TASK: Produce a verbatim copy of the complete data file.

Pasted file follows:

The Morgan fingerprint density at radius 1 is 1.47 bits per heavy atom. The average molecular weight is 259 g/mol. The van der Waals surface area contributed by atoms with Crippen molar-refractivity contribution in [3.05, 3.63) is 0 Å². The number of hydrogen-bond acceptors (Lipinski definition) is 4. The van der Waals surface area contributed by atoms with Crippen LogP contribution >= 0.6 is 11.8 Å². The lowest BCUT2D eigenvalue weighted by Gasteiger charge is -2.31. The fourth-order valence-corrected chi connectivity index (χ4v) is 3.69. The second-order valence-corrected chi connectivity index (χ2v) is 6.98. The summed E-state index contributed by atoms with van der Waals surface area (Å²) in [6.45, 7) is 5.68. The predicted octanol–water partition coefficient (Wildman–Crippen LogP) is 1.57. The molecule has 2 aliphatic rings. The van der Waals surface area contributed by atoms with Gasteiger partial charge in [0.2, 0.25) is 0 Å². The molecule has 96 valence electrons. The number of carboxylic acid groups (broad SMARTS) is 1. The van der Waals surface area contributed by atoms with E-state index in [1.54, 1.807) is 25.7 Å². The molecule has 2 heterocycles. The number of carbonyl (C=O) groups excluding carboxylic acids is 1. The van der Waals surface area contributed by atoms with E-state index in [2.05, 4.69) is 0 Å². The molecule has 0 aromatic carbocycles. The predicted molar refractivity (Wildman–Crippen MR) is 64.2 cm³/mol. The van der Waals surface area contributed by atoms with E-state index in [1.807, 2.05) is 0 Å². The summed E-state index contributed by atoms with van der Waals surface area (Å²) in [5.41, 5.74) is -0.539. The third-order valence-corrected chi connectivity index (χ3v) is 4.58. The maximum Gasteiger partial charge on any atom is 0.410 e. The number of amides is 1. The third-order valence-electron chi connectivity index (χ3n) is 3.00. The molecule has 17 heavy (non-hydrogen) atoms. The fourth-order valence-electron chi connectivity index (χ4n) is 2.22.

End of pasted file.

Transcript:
The Morgan fingerprint density at radius 1 is 1.47 bits per heavy atom. The average molecular weight is 259 g/mol. The van der Waals surface area contributed by atoms with Crippen molar-refractivity contribution in [3.05, 3.63) is 0 Å². The number of hydrogen-bond acceptors (Lipinski definition) is 4. The van der Waals surface area contributed by atoms with Crippen LogP contribution >= 0.6 is 11.8 Å². The lowest BCUT2D eigenvalue weighted by Gasteiger charge is -2.31. The fourth-order valence-corrected chi connectivity index (χ4v) is 3.69. The second-order valence-corrected chi connectivity index (χ2v) is 6.98. The summed E-state index contributed by atoms with van der Waals surface area (Å²) in [6.45, 7) is 5.68. The predicted octanol–water partition coefficient (Wildman–Crippen LogP) is 1.57. The molecule has 2 aliphatic rings. The van der Waals surface area contributed by atoms with Gasteiger partial charge in [0.2, 0.25) is 0 Å². The molecule has 96 valence electrons. The number of carboxylic acid groups (broad SMARTS) is 1. The van der Waals surface area contributed by atoms with E-state index in [1.54, 1.807) is 25.7 Å². The molecule has 2 heterocycles. The number of carbonyl (C=O) groups excluding carboxylic acids is 1. The van der Waals surface area contributed by atoms with E-state index in [2.05, 4.69) is 0 Å². The molecule has 0 aromatic carbocycles. The predicted molar refractivity (Wildman–Crippen MR) is 64.2 cm³/mol. The van der Waals surface area contributed by atoms with E-state index in [1.807, 2.05) is 0 Å². The summed E-state index contributed by atoms with van der Waals surface area (Å²) in [5.41, 5.74) is -0.539. The third-order valence-corrected chi connectivity index (χ3v) is 4.58. The maximum Gasteiger partial charge on any atom is 0.410 e. The number of amides is 1. The third-order valence-electron chi connectivity index (χ3n) is 3.00. The molecule has 17 heavy (non-hydrogen) atoms. The fourth-order valence-electron chi connectivity index (χ4n) is 2.22.